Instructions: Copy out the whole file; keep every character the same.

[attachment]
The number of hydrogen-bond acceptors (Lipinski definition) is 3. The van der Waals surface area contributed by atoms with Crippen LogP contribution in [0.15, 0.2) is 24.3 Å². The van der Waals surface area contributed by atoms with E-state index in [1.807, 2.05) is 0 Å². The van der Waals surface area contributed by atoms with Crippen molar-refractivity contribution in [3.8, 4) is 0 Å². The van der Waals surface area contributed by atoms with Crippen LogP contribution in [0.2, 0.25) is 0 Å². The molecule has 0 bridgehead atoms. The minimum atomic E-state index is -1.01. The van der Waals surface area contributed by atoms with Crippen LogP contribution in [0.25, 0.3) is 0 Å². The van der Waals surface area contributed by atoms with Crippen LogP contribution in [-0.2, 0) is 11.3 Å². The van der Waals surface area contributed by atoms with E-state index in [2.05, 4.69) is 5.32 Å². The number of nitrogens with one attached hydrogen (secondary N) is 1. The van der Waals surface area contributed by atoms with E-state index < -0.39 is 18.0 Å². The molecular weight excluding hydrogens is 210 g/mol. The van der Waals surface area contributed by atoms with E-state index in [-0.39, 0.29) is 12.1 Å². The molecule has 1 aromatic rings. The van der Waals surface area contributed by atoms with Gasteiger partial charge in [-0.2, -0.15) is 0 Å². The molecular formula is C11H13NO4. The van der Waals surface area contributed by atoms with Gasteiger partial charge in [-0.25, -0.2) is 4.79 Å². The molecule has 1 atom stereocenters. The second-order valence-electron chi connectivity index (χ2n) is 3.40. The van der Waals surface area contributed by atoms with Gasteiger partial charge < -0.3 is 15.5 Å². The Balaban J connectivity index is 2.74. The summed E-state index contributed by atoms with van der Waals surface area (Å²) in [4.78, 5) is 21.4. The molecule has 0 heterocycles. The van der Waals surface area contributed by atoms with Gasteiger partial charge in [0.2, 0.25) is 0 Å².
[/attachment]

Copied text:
The number of hydrogen-bond acceptors (Lipinski definition) is 3. The van der Waals surface area contributed by atoms with Crippen LogP contribution in [0.15, 0.2) is 24.3 Å². The van der Waals surface area contributed by atoms with E-state index in [1.807, 2.05) is 0 Å². The van der Waals surface area contributed by atoms with Crippen molar-refractivity contribution in [3.8, 4) is 0 Å². The van der Waals surface area contributed by atoms with Crippen LogP contribution in [0.2, 0.25) is 0 Å². The molecule has 0 bridgehead atoms. The minimum atomic E-state index is -1.01. The van der Waals surface area contributed by atoms with Crippen LogP contribution in [0.25, 0.3) is 0 Å². The van der Waals surface area contributed by atoms with Crippen LogP contribution in [-0.2, 0) is 11.3 Å². The van der Waals surface area contributed by atoms with E-state index in [2.05, 4.69) is 5.32 Å². The number of nitrogens with one attached hydrogen (secondary N) is 1. The van der Waals surface area contributed by atoms with E-state index < -0.39 is 18.0 Å². The molecular weight excluding hydrogens is 210 g/mol. The van der Waals surface area contributed by atoms with E-state index in [-0.39, 0.29) is 12.1 Å². The molecule has 1 aromatic rings. The van der Waals surface area contributed by atoms with Gasteiger partial charge in [-0.2, -0.15) is 0 Å². The molecular formula is C11H13NO4. The van der Waals surface area contributed by atoms with Gasteiger partial charge in [-0.25, -0.2) is 4.79 Å². The molecule has 1 atom stereocenters. The second-order valence-electron chi connectivity index (χ2n) is 3.40. The van der Waals surface area contributed by atoms with Gasteiger partial charge < -0.3 is 15.5 Å². The Balaban J connectivity index is 2.74. The summed E-state index contributed by atoms with van der Waals surface area (Å²) in [4.78, 5) is 21.4. The molecule has 0 heterocycles. The van der Waals surface area contributed by atoms with Gasteiger partial charge in [0.2, 0.25) is 0 Å².